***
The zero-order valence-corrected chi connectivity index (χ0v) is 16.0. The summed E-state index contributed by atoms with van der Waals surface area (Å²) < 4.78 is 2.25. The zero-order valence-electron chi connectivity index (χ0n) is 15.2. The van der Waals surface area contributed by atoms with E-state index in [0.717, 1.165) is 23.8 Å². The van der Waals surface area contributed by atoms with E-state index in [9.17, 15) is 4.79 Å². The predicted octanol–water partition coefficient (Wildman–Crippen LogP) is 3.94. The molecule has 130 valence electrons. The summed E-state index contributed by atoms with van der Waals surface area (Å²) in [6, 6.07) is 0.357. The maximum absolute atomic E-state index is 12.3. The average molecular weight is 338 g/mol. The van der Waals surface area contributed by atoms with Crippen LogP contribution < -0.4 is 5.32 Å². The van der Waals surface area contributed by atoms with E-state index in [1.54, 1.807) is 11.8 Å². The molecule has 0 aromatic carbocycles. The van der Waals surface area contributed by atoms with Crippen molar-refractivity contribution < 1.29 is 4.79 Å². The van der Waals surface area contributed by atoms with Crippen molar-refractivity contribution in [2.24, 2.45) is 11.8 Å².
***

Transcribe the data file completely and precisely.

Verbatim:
The zero-order valence-corrected chi connectivity index (χ0v) is 16.0. The summed E-state index contributed by atoms with van der Waals surface area (Å²) < 4.78 is 2.25. The zero-order valence-electron chi connectivity index (χ0n) is 15.2. The van der Waals surface area contributed by atoms with E-state index in [0.717, 1.165) is 23.8 Å². The van der Waals surface area contributed by atoms with E-state index in [9.17, 15) is 4.79 Å². The predicted octanol–water partition coefficient (Wildman–Crippen LogP) is 3.94. The molecule has 130 valence electrons. The summed E-state index contributed by atoms with van der Waals surface area (Å²) in [6, 6.07) is 0.357. The maximum absolute atomic E-state index is 12.3. The average molecular weight is 338 g/mol. The van der Waals surface area contributed by atoms with Crippen LogP contribution < -0.4 is 5.32 Å². The van der Waals surface area contributed by atoms with E-state index in [1.54, 1.807) is 11.8 Å². The molecule has 0 aromatic carbocycles. The van der Waals surface area contributed by atoms with Crippen molar-refractivity contribution < 1.29 is 4.79 Å². The van der Waals surface area contributed by atoms with Crippen molar-refractivity contribution in [2.24, 2.45) is 11.8 Å².